• Conduction – direct contact (touching)

• Induction – without touching

• Van der Graaff is a GREAT example!

### Electric Currents

• Electric current is the continuous flow of electric charges (electrons) through a material.

• Measured in amps (A)

• Amps = amount of charge flowing past a given point each second.

• AC = Alternating Current (runs in BOTH directions)

• DC = Direct Current

(runs in ONE direction)

• A conductor is a material through which charges can flow easily.

• An insulator is a material through which charges cannot flow easily.

• In order for electric current to exist, a circuit must first exist.

• An electric circuit is a complete, unbroken path through which electric charges can flow.

• Potential energy is capacity to do work.

• Batteries provide electrical potential energy

• Voltage is the difference in electrical potential energy between two places.

• This can also be called potential difference

• Voltage causes current in an electric circuit

• Basically, it is the amount of force pushing an electric current

• Measured in Volts (V)

• Resistance is the measure of how difficult it is for charges to flow through a material.

• Increase the resistance, decrease the current

• Measured in ohms

• Best Wire = SHORT, FAT, COLD!

• Insulators = HIGH resistance

• Conductors = LOW resistance

### Electromagnetism

The Maglev TrainCan a magnet be used to make a train reach speeds of 2,000 mph?

• Wherever there is electricity, there is magnetism

• An electric current produces a magnetic field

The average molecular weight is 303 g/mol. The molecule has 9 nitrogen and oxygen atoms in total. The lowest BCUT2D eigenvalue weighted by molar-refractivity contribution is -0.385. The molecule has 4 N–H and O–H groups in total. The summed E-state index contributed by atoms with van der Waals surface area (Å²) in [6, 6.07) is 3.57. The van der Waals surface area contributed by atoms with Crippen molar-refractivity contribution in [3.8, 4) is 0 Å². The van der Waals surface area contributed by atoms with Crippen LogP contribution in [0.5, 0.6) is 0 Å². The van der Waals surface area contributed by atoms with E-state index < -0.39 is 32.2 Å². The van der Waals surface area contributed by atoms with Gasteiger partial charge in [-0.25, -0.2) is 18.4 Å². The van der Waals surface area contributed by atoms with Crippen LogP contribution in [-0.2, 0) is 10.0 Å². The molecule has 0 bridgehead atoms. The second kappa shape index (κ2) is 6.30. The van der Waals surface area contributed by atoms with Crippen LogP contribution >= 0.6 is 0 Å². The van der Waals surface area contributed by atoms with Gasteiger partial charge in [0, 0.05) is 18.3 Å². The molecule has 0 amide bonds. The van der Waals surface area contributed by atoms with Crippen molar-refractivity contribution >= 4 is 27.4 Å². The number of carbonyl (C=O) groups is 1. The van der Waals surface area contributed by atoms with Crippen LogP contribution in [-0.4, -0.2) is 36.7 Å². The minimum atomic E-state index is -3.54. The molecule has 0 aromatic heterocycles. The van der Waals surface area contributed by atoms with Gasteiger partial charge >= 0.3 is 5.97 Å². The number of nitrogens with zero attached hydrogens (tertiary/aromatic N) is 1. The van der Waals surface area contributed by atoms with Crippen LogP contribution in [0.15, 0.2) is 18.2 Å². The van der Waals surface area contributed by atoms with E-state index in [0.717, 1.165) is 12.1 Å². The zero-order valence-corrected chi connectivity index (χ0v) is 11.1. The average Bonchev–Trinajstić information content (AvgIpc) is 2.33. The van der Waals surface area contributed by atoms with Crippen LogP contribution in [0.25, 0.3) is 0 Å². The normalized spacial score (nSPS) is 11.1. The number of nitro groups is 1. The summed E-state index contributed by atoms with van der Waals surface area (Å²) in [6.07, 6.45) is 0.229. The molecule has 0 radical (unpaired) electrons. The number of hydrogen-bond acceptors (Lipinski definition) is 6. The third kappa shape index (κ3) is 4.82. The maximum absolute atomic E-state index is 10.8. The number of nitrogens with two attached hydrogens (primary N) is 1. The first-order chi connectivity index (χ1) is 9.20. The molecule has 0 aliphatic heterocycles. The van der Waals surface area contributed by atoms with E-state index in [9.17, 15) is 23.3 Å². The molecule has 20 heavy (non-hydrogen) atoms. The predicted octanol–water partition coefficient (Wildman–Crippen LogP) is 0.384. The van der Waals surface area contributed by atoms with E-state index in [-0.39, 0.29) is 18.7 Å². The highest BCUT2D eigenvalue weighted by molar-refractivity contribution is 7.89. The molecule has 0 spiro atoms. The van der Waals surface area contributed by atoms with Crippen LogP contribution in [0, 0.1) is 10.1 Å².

• This relationship is called electromagnetism

Wire to wrap around the core, preferably made of copper. We call this wire a SOLENOID!

Ferromagnetic material for a core, like a nail

Energy Source like a battery

Common Examples: credit cards, doorbells, radios, cranes, refrigerators, computer hard drives, VHS tapes, microwaves, etc.

• It can be turned on and off

• It can have its direction reversed

• We have control over the strength

• Change the number of coils of the solenoid.

• More coils = stronger

• Less coils = weaker

• Change the ferromagnetic core

• More iron = stronger

• Less iron = weaker

• Change the source

• Higher voltage = stronger

• Lower voltage = weaker

• Kinda Creepy?? http://videos.howstuffworks.com/discovery/40183-mythbusters-electromagnetic-turkey-video.htm

• James Bond? http://videos.howstuffworks.com/discovery/32911-mythbusters-clips-electromagnetic-watch-video.htm

• Boom?? http://science.howstuffworks.com/7102-electromagnetic-pulse-bomb-video.htm

### Series and Parallel Circuits

• Only ONE path.

• Resistance is constant.

• If one bulb goes out, the entire strand goes out.

• The more lights you add, the dimmer the strand becomes.

• The resistance is shared equally.

• Benefit: safety switch

• Drawback: a DC flow (direct current in ONE direction)

• Examples: security systems, OLD Christmas lights

• Multiple paths for current to flow.

• Resistance varies.

• Light may shine brighter based on resistance.

• Bulbs will stay lit even when a light burns out or breaks.

• Benefits: very controllable; more dependable

• Drawbacks: voltage and resistance vary, harder to turn off due to being an AC flow (alternating current)

• Examples: wiring in your home, NEW Christmas lights

Series

Parallel

• http://scienceofeverydaylife.discoveryeducation.com/views/other.cfm?guidAssetId=D1507F6E-09C3-4E7B-B1E9-16708E402009